illinois masks

Masks Now Recommended in Only 1 Illinois County, According to CDC Update

In all, 90 Illinois counties are listed as having low COVID community levels, according to an update Thursday

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Masks are no longer advised in any of Illinois' 102 counties except for one, according to updated mask guidance provided Thursday by the Centers for Disease Control and Prevention.

As shown on an update of the CDC's county-by-county COVID-19 community level map, Johnson County in the far southern portion of the state is the only Illinois county listed as having high COVID transmission levels.

In such communities, people are advised to wear masks in public indoor spaces, including schools, and take additional precautions if at risk for severe illness, according to CDC guidelines.

Johnson County reported 249.66 cases per 100,000 residents, on average, as of Friday, as well as 12.3 hospital admissions per 100,000 and a hospital occupancy of 4.4%.

Despite the situation there, the statewide change is a marked improvement for Illinois which a week prior had six counties, including Johnson County, listed in the high transmission level category.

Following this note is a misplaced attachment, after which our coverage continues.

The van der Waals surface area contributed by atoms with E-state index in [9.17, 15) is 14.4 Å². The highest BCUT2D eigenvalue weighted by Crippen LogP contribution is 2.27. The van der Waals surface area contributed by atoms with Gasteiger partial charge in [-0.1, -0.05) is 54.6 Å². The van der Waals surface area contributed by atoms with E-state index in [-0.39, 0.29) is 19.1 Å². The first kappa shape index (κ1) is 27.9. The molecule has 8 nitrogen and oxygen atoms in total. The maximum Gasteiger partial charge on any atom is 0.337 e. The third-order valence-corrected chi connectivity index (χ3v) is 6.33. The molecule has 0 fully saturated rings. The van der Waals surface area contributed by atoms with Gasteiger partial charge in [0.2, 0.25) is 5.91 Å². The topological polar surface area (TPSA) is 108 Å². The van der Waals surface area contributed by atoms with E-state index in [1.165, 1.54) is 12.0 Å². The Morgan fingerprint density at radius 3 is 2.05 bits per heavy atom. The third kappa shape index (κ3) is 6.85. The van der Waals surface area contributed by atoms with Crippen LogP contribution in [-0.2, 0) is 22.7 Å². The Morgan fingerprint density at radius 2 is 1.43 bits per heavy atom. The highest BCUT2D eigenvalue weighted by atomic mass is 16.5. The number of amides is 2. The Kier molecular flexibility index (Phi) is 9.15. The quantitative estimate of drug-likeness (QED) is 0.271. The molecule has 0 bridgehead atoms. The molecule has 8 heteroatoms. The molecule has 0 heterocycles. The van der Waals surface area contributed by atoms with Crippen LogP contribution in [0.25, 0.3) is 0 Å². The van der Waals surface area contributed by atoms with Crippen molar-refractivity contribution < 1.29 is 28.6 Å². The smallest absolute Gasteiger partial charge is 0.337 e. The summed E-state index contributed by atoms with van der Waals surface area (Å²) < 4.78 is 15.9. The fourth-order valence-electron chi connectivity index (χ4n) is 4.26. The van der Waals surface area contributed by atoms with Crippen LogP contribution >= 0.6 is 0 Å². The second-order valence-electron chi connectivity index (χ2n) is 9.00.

The U.S. as a whole has also seen positive shifts in COVID metrics, with 98% of Americans living in areas where masks can be safely removed, according to the CDC's Thursday update.

While 90 of Illinois' counties are listed as having low COVID transmission, 11 have been categorized as medium risk.

In those areas, people at high risk for severe illness are encouraged to talk to their health care provider about whether they should wear a mask and take other precautions, according to the CDC.

The follow counties are listed as having medium levels of COVID community transmission:

  • Adams County
  • Franklin County
  • Jackson County
  • Henderson County
  • Macoupin County
  • Massac County
  • Montgomery County
  • Perry County
  • Pike County
  • Wabash County
  • Williamson County

The CDC late last month unveiled a county-by-county community level map and announced a shift in metrics that gives more weight to hospitalizations and hospital capacity instead of case numbers.

To learn more information about the situation in your community, you can find the CDC's map of community levels by county here.

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